Autumn has arrived but could we be in for an Indian Summer?

The September Equinox marks the beginning of autumn. Photo: MaxiuB at flickr.com/photos/maxiub/
The September Equinox marks the beginning of autumn. Photo: MaxiuB at flickr.com/photos/maxiub/

Autumn arrived this week, but what chance of a ‘Indian Summer’ across the county?

Wednesday marked the September Equinox (one of two equinoxes each year - in September and March) when the sun shines directly on the equator and the length of day and night is almost equal.

The September equinox occurs when the Sun crosses an imaginary line north to south above the Earth’s Equator.

On an equinox, night and day are almost exactly the same length, roughly 12 hours each.

For people living at the North Pole the equinox marks the beginning of six months of darkness.

The word “equinox” comes from the Latin equi (meaning equal) and nox (meaning night).

The autumn equinox usually falls on the 22 or 23 September but in 1931, it fell on 24 September.

On the autumnal equinox, pagans celebrate Mabon and the second harvest, beginning preparations for winter, a time to respect the impending dark and giving thanks to the sunlight.

The North American term ‘fall’ was in widespread usage in England until the word Autumn entered English from the French automne, becoming common usage in the 18th century.

Druids meet at Stonehenge greeting the equinox’s arrival as they do for the March equinox and the summer solstice.

But what might the weather hold for beginning of autumn, could there be an Indian Summer in store?

The Met Office forecast and outlook for the end of September:

Blustery and potentially thundery showers on Friday will clear from northern parts leaving plenty of fine, dry weather over the weekend, but the nights will be chilly with mist or fog in places.

High pressure is expected to build across the country from the south over the weekend, bringing a spell of mainly dry and settled weather across central and southern parts.

Further wind and rain may affect northwestern areas later in the weekend.

Dry conditions are likely to prevail through next week and into the following week, particularly for central and southern areas, but occasional bouts of rain and windier conditions may affect northern parts at times.

But an ‘Indian Summer’ is unlikely, with temperatures are likely to be near normal for most part, perhaps warm at times.

Some chilly nights are possible with a risk of local frosts, and an increasing risk of fog patches developing overnight, which could be slow to clear during the mornings.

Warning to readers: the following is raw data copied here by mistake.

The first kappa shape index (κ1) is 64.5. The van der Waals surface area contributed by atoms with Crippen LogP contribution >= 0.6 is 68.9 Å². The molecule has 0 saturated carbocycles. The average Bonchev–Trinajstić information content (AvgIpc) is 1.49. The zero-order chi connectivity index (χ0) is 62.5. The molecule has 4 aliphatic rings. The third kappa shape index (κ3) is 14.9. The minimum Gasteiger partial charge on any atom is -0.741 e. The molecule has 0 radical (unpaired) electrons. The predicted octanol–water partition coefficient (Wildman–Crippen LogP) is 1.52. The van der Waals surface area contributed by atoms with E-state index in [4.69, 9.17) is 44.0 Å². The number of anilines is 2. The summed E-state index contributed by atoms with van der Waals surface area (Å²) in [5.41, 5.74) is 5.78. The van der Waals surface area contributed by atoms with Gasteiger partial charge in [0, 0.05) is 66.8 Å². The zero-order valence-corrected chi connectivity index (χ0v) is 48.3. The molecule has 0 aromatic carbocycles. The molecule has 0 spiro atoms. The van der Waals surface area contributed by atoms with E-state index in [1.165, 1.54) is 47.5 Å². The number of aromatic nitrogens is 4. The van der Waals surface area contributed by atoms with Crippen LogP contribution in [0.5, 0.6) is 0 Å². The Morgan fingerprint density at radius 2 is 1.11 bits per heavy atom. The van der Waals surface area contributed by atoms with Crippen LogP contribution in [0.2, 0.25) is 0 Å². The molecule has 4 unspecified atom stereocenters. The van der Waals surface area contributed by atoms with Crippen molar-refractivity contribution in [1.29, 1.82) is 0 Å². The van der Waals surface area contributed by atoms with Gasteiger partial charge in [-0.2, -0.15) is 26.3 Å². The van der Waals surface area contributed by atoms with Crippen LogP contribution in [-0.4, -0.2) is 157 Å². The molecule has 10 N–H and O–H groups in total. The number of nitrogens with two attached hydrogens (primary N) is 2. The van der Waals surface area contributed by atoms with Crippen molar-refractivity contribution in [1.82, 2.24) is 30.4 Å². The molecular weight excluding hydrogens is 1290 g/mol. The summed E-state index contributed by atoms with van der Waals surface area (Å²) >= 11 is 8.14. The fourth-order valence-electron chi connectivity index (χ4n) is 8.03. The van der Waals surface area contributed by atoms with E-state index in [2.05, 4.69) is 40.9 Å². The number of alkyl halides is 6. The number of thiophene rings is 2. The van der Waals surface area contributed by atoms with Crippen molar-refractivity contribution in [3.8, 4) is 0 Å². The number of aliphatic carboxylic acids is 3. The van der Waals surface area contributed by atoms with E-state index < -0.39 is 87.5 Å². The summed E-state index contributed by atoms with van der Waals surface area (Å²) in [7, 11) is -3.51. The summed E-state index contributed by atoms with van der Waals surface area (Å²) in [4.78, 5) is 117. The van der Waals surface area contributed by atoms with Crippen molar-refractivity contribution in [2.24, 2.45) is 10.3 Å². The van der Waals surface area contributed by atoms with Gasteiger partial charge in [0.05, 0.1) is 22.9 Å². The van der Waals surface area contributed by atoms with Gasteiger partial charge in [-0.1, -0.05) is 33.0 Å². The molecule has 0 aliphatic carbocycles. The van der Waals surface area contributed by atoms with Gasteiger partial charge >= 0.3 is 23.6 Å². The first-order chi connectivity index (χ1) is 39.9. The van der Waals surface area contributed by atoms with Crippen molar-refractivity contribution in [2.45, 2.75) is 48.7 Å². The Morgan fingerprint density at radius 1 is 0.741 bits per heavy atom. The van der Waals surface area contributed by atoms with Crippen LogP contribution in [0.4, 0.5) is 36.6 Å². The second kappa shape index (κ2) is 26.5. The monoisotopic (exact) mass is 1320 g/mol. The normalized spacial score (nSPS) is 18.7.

The Weather Network prediction for October and November: “It is expected to become particularly unsettled thanks to a strengthening jet stream.

“The jetstream usually strengthens going into October, bringing the UK its typical wet and windy autumnal weather.

“However, the pattern of sea surface temperatures out in the North Atlantic at the moment favours a particularly strong jet stream to develop through the autumn.

“As such, frequent spells of wet and windy weather are likely to affect the UK through October and November as deep areas of low pressure are steered close to the country by the jetstream.

“Temperatures will generally be around or slightly below average through autumn as a whole, again thanks to the cooler than sea temperatures out in the Atlantic.”

What is an Indian Summer?

The Met Office defines an Indian summer as a term often used to describe a warm, calm spell of weather that occurs in autumn.

The Met Office blog continues: “Often when we experience a warm period of weather during the autumn months, we hear it referred to as ‘Indian summer’, but what exactly does this mean and where does the phrase come from?

“The Met Office Meteorological Glossary first published in 1916, defines an Indian summer as ‘a warm, calm spell of weather occurring in autumn, especially in October and November.’

“The term was first used in the UK in the early 19th century and went on to gain widespread usage. The concept of a warm autumn spell though was not new to the UK. Previously, variations of “Saint Martin’s summer” were widely used across Europe to describe warm weather surrounding St Martin’s Day (11 November).

“Despite the basis of these phrases around particular dates, there is no statistical evidence to suggest that such warm spells recur at any particular time each year - warm spells during the autumn months are not uncommon.”

The warmest recorded temperatures in the UK in October and November are 29.9 °C on 1 October 2011, in Gravesend, Kent, and 21.7 °C on 4 November 1946, Prestatyn, Denbighshire.